Expanding on last month's post, this month we will look at how we perform and practice Intelligent Operations in the real world at Itoc. To understand how it all ties together and why, we need to first understand the fundamental needs and justifications of an intelligent platform. The journey so far...
Quickly revisiting the “olden days” when we still had dial up modems, satisfying clunk-a-click keyboards by IBM and big CRT’s it was the comfortable world of ITIL. Managed services was all about outages and then hero moments of break fix in the early 2000’s. Everything was siloed. This was where we had two opposing cultures either side of the DMZ called “release management”. All concerned quickly realised that this was not a way to scale going forwards and so, after a few years DevOps was born. Initially this wasn’t about automation, it was about a clash of cultures. In reality, automation was a side-effect byproduct of changing the working culture so two tribes could co-exist.
Now, having said this, I think the term DevOps is a little overused in the current day and it has outlived its original meaning but this is another discussion for another post ! Nonetheless, many people have hung on to the term and it has become ubiquitous. DevOps was originally focussed on the efforts that made release management over the dev / production divide as smooth and seamless as possible. It has since grown far beyond a simple release / delivery automation domain.
The age of “DevOps” since the naughties has evolved beyond simple configuration and installation automation. It has spread to not only continuous delivery and integration but also into business instrumentation and notification. Everything that is deterministic and well understood is fair game to be automated ! We have seen the rise of the SaaS technology partner ecosystem to make it easier to support operational environments and beyond. With all the ubiquitous tooling that is API driven everything can be integrated.
If we look at the journey of “DevOps” to date over the last 10 years several drivers have remained constant, those that continue to fuel the “innovation” in the production and Managed Service domain :
- Ever faster compilation, test, integrate and release times of applications (lifecycle)
- Increasing stability across the dev / prod release border
- Increasingly rapid automated response when metrics go beyond nominal parameters
- Deeper automated API based integration across wider toolsets and business endpoints
- Faster response and accelerated human interaction with the environment
- Decreasing operational budgets
Looking at the continual pressures that have driven the “DevOps” revolution from the beginning we still see that there are still limitations in the operational environment to conquer, chiefly the human decision element that supports operational managed services customers. Ironically, the human in the support chain is the weakest link that brings human error under pressure when critical events occur. Often this induces instability rather than increases it. The opportunity that now presents itself is automation of this final frontier, to automate the human management aspect of operational environments.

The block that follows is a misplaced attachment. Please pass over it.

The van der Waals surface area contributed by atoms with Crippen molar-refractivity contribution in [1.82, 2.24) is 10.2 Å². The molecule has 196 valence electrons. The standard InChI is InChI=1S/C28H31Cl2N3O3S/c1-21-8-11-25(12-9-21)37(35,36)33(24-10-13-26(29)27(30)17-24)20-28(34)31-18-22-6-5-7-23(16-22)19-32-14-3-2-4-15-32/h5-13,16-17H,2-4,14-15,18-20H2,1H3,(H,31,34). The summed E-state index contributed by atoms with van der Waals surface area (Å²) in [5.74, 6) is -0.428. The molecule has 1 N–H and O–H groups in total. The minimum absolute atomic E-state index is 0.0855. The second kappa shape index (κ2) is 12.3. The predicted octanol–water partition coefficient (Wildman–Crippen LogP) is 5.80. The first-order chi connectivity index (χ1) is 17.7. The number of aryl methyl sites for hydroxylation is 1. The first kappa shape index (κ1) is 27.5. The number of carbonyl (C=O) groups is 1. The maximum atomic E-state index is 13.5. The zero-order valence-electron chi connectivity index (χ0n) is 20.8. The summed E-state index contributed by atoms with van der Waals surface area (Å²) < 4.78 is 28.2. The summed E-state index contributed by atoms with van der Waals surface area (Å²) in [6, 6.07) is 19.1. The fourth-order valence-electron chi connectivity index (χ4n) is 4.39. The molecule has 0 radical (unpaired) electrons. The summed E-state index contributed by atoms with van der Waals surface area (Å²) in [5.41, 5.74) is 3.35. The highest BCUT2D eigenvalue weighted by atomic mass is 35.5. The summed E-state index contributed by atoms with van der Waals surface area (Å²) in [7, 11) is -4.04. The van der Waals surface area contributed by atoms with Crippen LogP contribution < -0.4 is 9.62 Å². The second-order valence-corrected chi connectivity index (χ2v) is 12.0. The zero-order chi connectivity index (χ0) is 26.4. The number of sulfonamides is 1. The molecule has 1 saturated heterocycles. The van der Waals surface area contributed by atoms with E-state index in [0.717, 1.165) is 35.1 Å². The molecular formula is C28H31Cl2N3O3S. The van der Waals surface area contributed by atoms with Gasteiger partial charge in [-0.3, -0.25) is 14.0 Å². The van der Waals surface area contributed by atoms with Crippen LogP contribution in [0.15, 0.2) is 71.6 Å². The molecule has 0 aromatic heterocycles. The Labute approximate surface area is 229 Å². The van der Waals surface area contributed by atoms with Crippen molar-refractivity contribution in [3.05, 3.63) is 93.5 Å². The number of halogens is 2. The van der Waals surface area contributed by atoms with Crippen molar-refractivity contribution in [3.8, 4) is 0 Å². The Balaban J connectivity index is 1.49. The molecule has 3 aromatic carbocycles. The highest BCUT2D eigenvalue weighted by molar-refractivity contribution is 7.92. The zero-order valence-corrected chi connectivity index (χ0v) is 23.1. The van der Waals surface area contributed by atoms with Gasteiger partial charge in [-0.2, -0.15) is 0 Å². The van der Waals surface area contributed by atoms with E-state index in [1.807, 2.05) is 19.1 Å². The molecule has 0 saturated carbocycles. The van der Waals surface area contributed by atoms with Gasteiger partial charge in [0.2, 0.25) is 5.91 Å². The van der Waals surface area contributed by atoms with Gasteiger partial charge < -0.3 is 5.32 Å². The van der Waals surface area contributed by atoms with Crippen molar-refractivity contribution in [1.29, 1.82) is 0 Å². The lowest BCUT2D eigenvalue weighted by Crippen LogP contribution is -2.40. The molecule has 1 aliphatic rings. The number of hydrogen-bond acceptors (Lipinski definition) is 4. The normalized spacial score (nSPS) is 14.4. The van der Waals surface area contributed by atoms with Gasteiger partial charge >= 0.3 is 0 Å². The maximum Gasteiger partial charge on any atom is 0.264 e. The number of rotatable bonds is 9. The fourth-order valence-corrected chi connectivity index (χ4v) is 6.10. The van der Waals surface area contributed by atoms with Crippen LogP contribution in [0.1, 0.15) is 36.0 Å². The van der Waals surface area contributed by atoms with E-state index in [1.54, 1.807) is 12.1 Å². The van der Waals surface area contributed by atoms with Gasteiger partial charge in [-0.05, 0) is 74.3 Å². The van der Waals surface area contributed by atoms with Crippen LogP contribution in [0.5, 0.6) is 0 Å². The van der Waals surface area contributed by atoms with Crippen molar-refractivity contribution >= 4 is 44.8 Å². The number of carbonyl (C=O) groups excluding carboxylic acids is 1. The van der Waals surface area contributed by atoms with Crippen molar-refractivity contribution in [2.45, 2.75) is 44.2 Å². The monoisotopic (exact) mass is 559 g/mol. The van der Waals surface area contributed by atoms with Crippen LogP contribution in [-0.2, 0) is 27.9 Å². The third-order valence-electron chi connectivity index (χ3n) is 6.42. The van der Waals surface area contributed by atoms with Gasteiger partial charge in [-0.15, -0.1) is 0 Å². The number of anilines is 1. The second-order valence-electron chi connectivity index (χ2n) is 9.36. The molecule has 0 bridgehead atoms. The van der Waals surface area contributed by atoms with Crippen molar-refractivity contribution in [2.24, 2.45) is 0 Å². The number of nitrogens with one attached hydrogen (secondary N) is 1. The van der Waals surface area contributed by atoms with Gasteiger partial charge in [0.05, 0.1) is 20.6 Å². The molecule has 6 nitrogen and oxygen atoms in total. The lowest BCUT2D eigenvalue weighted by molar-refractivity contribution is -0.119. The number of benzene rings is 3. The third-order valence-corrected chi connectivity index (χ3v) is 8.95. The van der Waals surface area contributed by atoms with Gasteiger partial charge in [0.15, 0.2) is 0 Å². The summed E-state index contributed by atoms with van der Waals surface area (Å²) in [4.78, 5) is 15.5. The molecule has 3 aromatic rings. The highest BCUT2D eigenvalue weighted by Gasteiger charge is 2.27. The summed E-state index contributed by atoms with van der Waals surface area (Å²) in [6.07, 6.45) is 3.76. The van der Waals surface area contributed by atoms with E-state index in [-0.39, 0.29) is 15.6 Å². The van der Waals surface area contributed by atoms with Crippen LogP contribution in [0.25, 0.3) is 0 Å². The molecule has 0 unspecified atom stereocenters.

A traditional Cloud Managed Service Provider (MSP) by tiered departmental domain
The MSP of tomorrow
As you can see in the diagrams, the day to day instruments of managed services don’t really change. We still have metrics to monitor, service level targets to meet and a tuned operational cost that allows us to stay in business. These things don’t really change. What has changed is how we managed these instruments. We start remove the human from the process. This reduces labour costs and the errors that do occur under pressure.
As the managed services business model is being continually squeezed for margins as expectations increase and platforms move towards true PaaS and SaaS more must be done with less over time. It is a natural progression to automate the human decision process now that we have maturity in the AWS platform, culture and the associated tooling. We move into the realm of labour elimination. Automated human decision making. The human now become more of a business manager.
How do we do this ?
At Itoc our secret sauce to perform Intelligent Ops is a rules engine based management framework harness to contain and orchestrate all aspects of the managed services environment.
With our framework we can analyse, decompose and automate well understood deterministic Human Decision Trees (HDT) that are common place.
Through the use of collected historical data reflecting operational incidents, analysis of the HDT in combination with a rule engine and rich monitoring we can create ‘bots’ that perform on behalf of support engineers. Combining AWS components such as Step Functions, Lambda, Workflow and our secret sauce, our system can recognise anomalous events and react gracefully to contain and correct any undesirable outcomes.
As more data is collected we have a solid foundation for the future with new bots introduced over time as customer platforms are increasingly understood.
This does not mean we lose the human element entirely but roles do change. We see a shift from primarily technical troubleshooting to one of business intelligence and business decision making at the operational level. This allows the engineering team to still have an operational role to ensure corrective actions are taking place correctly but their time can now be spent on higher value propositions. We move up the value chain !